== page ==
Mom and I are both feeling more than a little heartboken that her sassy best friend at the memory care facility got whisked into a nursing home by her adult children with no prior notice. This family didn’t visit often, so they would’ve had no idea about the bond that she and Mom shared, and how much Anita meant to us. We never got to say goodbye or get her new phone number. This spitfire 94-year old, who I’m calling “Anita” to protect her identity, called herself Mom’s “watcher”. In the picture above she’s modeling her favorite heels for me, standing next to her walker.
She was actually quite disappointed that I didn’t get her huge sparkly earrings and purple eyeshadow in the photo, but without knowing her family and how they’d feel about a total stranger blogging about their elderly mother in dementia care, I decided to maximize her anonymity. I couldn’t resist a few pictures, though. Anita will no doubt be the Centenarians of America’s next top model.
Not known for her tact, I pretty much despised Anita the first month she was around.
“What the hell is wrong with you,” she’d yell at Mom at every meal I witnessed. “We all have problems. Stop feeling sorry for yourself and eat your damn potatoes before I shove them down your throat.” She’d bark it out with a giant smile, always adding, “I’m just teasing you, sweetie. Pick your head up.” Then she’d rub Mom’s hand and tell her how beautiful she was.
Mom took a fancy to her (as did I), though she understandably got overwhelmed by Anita following her around all day making her loud, pungent comments. It was a love-hate relationship, or so it seemed, and maybe not the healthiest one, but now that she’s gone, we both yearn for her bittersweet humor that kept slashing through the reality of the institution.
“This isn’t food,” she’d yell at the staff. “This is fodder! But I’m not sure what kind of animal would eat it.”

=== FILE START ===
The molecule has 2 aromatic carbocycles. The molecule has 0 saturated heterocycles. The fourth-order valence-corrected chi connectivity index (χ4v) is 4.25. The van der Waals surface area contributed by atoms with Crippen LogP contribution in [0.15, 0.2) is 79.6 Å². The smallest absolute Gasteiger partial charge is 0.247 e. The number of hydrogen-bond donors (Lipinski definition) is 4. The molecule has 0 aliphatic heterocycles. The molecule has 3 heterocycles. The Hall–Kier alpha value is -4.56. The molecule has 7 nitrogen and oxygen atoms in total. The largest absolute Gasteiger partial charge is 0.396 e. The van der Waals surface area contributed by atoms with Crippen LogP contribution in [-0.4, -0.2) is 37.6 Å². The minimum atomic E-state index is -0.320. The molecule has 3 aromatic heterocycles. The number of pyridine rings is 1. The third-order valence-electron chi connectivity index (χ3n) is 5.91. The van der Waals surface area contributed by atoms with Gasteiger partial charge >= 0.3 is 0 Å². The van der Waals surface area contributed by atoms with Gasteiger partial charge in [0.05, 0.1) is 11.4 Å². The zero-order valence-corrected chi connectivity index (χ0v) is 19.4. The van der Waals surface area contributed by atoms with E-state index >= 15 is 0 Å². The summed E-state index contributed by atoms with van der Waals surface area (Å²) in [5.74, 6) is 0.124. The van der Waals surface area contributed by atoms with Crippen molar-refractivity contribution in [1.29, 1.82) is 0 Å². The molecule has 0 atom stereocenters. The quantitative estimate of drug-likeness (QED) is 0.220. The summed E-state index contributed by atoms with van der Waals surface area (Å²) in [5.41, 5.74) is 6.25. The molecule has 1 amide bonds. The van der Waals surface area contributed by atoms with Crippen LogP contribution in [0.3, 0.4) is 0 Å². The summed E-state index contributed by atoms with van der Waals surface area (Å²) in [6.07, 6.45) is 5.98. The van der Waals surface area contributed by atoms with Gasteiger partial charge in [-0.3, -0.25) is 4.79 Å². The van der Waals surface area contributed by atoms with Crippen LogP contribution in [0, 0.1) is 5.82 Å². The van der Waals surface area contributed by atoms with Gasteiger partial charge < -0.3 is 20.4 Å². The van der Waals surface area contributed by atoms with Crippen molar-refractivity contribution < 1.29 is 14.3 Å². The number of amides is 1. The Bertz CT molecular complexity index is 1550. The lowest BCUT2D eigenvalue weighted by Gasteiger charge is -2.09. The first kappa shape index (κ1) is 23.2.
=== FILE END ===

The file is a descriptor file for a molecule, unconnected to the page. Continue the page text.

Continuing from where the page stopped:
As you might guess, Anita, Mom and I bonded on the desire for good food, so she was always the most enthusiastic and faithful guest at our real food parties in the main dining room, whenever I could bring meals in. Anita would rave with pleasure, and shuffling in her heels, helped me pass bites around to the residents. She would especially be sure the ones seemingly on their last leg, who never smiled got a taste. She got a kick, like I did, from the look on their face when they got to eat something they recognized.
“You’re an old fashioned girl,” she’d tell me on every visit. “You know good food and you take great care of your mother – they just don’t make those these days.”
To get a compliment from Anita, who was unsatisfied with everything, made my day, even though she said the same phrase every time, and even if she said it only to motivate me to bring her more feta and olives.
Anita did such a great job keeping tabs on Mom that I never worried if I missed a visit. She would make the staff call me if she had any concerns about Mom, grab the phone from them, and fill me in.
Anita told me many times about how she’d grown up from poverty in a huge single parent home, graduated with honors, and found a powerful position with the Chicago Tribune Newspaper at a time when most women didn’t do such things. She’d had to pull no punches to get there, which is maybe why at 94 she could still tear the staff members to shreds with her tongue, and the same night could charm their pants off with parties for them in her room every night, feeding them expensive chocolates. Anita could still move mountains, even with mild dementia, and she took Mom on as her retirement project, something I became incredibly grateful for.
Despite a touch of dementia, Anita knew her rights, knew how the residents should be treated, complained loudly about injustices, and wasn’t afraid to use throw the immense, righteous weight of huge personality around. I never saw her in flat shoes, though sometimes she wore her leopard print pajamas to dinner with her gold heels.
“Why not,” she’d smirk, “I’m retired, aren’t I?”
It took me a long time to see behind Anita’s irritating sense of entitlement and notice her gigantic heart. At dinner, she liked to sit next to one of the men who was mute due to Parkinson’s, and hold his hands steady so he could grab the food with his fork. It gave her so much pleasure to get a smile out of him that she’d work at it for over an hour sometimes, teasing him and cracking jokes.
I could tell five other similar stories about that side of her- Anita the guardian angel. Most of all, she kept the staff on their toes. There was a lot that slipped through the cracks before Anita moved in. Now that she’s gone, there’s no resident with her stamina, verbal capacity, or mental connections to advocate for peers and serve as the sentinel.
Anita’s presence made a huge difference. I wonder if her family had ever known all the little details of her days that showed the impact she had on so many people, if they still would’ve moved her away so abruptly.